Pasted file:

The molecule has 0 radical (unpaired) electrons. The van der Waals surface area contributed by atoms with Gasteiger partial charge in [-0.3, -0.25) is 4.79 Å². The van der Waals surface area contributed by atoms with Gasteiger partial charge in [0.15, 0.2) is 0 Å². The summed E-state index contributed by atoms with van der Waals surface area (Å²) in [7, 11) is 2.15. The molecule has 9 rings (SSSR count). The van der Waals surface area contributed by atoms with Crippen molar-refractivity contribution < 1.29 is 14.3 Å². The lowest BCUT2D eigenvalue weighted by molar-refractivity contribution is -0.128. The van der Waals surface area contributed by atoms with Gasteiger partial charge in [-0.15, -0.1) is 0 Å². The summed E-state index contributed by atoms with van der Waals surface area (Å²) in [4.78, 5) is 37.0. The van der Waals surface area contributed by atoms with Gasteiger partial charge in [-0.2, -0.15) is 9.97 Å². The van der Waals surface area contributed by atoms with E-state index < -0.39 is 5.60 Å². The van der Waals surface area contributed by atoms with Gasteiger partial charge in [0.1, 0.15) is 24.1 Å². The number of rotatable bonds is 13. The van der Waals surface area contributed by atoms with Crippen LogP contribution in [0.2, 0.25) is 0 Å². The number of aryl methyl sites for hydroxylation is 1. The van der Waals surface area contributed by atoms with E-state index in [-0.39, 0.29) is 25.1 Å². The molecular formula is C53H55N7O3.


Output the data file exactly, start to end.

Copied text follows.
The molecule has 0 radical (unpaired) electrons. The van der Waals surface area contributed by atoms with Gasteiger partial charge in [-0.3, -0.25) is 4.79 Å². The van der Waals surface area contributed by atoms with Gasteiger partial charge in [0.15, 0.2) is 0 Å². The summed E-state index contributed by atoms with van der Waals surface area (Å²) in [7, 11) is 2.15. The molecule has 9 rings (SSSR count). The van der Waals surface area contributed by atoms with Crippen molar-refractivity contribution < 1.29 is 14.3 Å². The lowest BCUT2D eigenvalue weighted by molar-refractivity contribution is -0.128. The van der Waals surface area contributed by atoms with Gasteiger partial charge in [-0.15, -0.1) is 0 Å². The summed E-state index contributed by atoms with van der Waals surface area (Å²) in [4.78, 5) is 37.0. The van der Waals surface area contributed by atoms with Gasteiger partial charge in [-0.2, -0.15) is 9.97 Å². The van der Waals surface area contributed by atoms with E-state index < -0.39 is 5.60 Å². The van der Waals surface area contributed by atoms with Gasteiger partial charge in [0.1, 0.15) is 24.1 Å². The number of rotatable bonds is 13. The van der Waals surface area contributed by atoms with Crippen LogP contribution in [0.2, 0.25) is 0 Å². The number of aryl methyl sites for hydroxylation is 1. The van der Waals surface area contributed by atoms with E-state index in [-0.39, 0.29) is 25.1 Å². The molecular formula is C53H55N7O3.